1. Adam Benton says:

      They dismissed that on the grounds that there should still be more variation between examples

      1. Wyrd Smythe says:

        In their opinion, or did they provide comparative examples? Just how much variation can there be in a hand axe?

        1. Adam Benton says:

          They cited a paper where volunteers recreated a handaxe (albeit digitally). They noted that there was ~3-5% variation between the source and what the volunteer produced. Yet when handaxes are compared in general, variation less than this is seen.

    2. Adam Benton says:

      There is big debate over just how much function influenced the form of the Acheulean. You can get a cutting tool just as good without it being nearly so symmetrical; yet they made it that way anyway. Of course, this also raises some questions for the genetic point of view. Why would such non-adaptive characteristics rise to fixation?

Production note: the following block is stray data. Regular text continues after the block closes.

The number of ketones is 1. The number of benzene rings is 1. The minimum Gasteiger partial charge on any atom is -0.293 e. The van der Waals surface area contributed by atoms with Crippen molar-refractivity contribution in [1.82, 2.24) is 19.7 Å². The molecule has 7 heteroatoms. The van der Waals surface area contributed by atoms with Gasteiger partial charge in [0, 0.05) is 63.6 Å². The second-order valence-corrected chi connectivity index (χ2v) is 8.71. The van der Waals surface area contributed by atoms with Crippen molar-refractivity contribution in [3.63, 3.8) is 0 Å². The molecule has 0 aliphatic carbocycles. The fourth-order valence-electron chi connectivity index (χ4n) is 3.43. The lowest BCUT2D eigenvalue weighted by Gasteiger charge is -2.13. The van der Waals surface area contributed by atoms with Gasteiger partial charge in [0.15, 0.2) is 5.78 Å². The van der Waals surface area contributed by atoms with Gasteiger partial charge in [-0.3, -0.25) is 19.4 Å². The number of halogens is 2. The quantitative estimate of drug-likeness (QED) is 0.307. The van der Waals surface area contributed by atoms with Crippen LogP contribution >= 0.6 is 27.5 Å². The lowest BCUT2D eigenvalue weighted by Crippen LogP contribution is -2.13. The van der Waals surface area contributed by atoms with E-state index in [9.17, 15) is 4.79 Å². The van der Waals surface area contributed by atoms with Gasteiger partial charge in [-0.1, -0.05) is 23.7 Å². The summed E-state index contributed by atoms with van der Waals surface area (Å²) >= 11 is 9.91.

4. Brian says:

    I’ve always imagined that Homo Erectus made hand axes like birds make nests. Out of instinct rather than real understanding of what they’re doing.

    1. Adam Benton says:

      The authors of the paper actually make explicit comparisons to birds nest, pointing out how such complex behaviour can be innate. However, the had to have had some real understanding of the tools and their functionality because they were used for practical, deliberate activities.

  5. Charles A. Bishop says: